4 Reasons Your Sales Conversations Are Totally Awkward (and How to Make Them Painless)

There are so many reasons we avoid sales conversations. The toe-curling awkward silences, the crippling fear of rejection, and that inevitable moment you have to start selling. Urgh.

For many people new to sales, getting on the phone to sell is just too much. So we opt for other less fear-inducing options like sending emails or LinkedIn messages. Crossing our fingers, toes and (any other bits that will cross) that a sale comes through.

It’s fine to use other methods to sell but in our experience, nothing beats a sales call for:

  • building rapport and trust
  • checking the client is the right fit
  • speeding up the sales process.

How can we stop dreading and start loving sales conversations?

Let’s dig into the four most common fears around sales conversations. Here’s what we hear time and time again from our clients who are new to sales:

  1. I don’t want to sound pushy or salesy
  2. I don’t know how and when to start talking about pricing
  3. What if they say no? What do I do then?
  4. I don’t know how to close the conversation (and the sale)

These are all totally legitimate fears. But they can be overcome. Here’s why many people find them challenging and my tips on how to make your sales conversations un-awkward.

Reason #1. I don’t want to sound pushy or salesy

Your sales conversation is going well, you’re building rapport, discovering their problems and even getting a few laughs. Once you’ve painted yourself a full enough picture of what their problem is and you’ve decided that they’re the right kind of client for you, it’s time to move the conversation to the sales part.

This is where it often gets awkward. Fast.

For people new to sales, the thought of “salesy” selling that pushes the customer into something they might not want to do, just doesn’t sit right. It’s definitely not what you signed up for when you started your business.

The good news is there are definitely ways to sell without sounding pushy or salesy. Here are a couple of steps to make it seem more like a natural conversation rather than “selling”.

Step 1: Use a bridging sentence
Move the conversation along to the sales part with a simple bridging sentence like this:

“Thanks so much for that info, from what you’ve told me it sounds like I can definitely help.”

Step 2: Repeat back the issues they’ve raised
Re-iterate what you found out in the first part of your conversation to show that you’ve heard their problems and understand them.

“What I’m hearing is that you understand a digital campaign is probably the right thing for your business just now, but you’re looking for some guarantees and a really clear outline of what you will get in return for the money you spend”

Step 3: Show how you’ve solved the problem for another client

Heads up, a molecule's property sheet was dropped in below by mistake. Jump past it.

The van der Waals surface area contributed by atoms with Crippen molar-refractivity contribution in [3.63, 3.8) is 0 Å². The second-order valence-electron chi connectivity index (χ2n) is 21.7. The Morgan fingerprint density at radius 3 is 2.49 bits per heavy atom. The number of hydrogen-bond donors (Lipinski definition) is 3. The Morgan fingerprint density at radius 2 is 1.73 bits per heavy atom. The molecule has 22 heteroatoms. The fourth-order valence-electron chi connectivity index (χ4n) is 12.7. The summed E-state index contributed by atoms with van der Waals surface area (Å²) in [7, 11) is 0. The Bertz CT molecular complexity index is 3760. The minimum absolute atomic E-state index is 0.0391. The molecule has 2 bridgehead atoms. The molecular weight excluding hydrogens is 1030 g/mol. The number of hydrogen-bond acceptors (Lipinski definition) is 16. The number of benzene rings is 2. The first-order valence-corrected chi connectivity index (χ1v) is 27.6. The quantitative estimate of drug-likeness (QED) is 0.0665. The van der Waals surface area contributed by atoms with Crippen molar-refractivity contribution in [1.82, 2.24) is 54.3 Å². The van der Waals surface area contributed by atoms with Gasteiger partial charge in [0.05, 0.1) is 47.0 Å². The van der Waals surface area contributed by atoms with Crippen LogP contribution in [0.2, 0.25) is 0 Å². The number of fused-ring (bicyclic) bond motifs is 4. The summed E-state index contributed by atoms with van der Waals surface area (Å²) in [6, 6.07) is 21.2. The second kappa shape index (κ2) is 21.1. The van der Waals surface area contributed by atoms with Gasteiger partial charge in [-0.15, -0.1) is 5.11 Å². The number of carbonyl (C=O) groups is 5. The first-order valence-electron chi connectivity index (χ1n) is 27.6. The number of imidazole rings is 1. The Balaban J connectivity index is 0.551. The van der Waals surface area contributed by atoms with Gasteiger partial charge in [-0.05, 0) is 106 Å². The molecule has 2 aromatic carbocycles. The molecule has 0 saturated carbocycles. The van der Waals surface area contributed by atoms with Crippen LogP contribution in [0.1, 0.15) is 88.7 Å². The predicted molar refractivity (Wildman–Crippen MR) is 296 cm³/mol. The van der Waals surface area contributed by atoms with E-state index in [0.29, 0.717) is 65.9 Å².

Lots of business owners find it hard to talk about themselves and how great they are. So rather than directly bragging about how wonderful YOU are, talk about what you’ve done for other clients.

 “We’ve had a client recently who was also a [type of company] and was struggling to [problem they have]. 

Our [offering] has really helped them overcome this. Does that sound like something you’d be interested in?”

Here’s an example
“We’ve had a client recently who was also a small consulting company and was struggling to get a consistent flow of leads. Our easy-to-follow sales strategy has really helped them overcome this. Does that sound like something you’d be interested in?”

As you can see it’s selling, but it’s not pushy. Download a FREE printable script and create your own non-salesy sales pitch.

sales pitch script

Reason #2. I don’t know how and when to start talking about pricing

Once you’ve understood their problems and showed how you can solve them, most people will now ask you to send a proposal. It’s tempting to do this (and avoid the dreaded money talk), but what often happens when we do this is the client decides you’re too expensive and then dodges your follow-up calls or emails.

By talking about pricing in a sales conversation, you have the chance to address any objections they might have (read more about handling sales objections here).

Talking about pricing in a sales conversation means you’ll have a quicker and less wasteful sales process. Here’s what I say when someone asks me to send them a proposal:

“What might be better is if we just chat through the process of onboarding and pricing and then if you’ve got any questions around that I can just answer them straight away.”

If they then say “no way, that’s too much” you haven’t wasted time putting together a proposal for the wrong client. Your proposal should really just be a confirmation of what you’ve already discussed, a mechanism to close the sale.

Set out a pricing strategy before the conversation
When you’re starting out in business, it’s really easy to undervalue your time or product. When someone says “how much is it?” what you hear is “are you worth it?” There’s a lot of feelings wrapped up in those unspoken messages, and for business owners it often feels very personal.

Think hard about your value and set out a clear pricing strategy. Make sure these are written down and in front of you when you’re having your sales conversation.

The way you talk about pricing has a big impact on how it’s received. If you’re super unsure about your pricing, you’re sending the message that your price is negotiable. Be firm and confident by having a clear idea of your value from the start.

Change the scope, not the price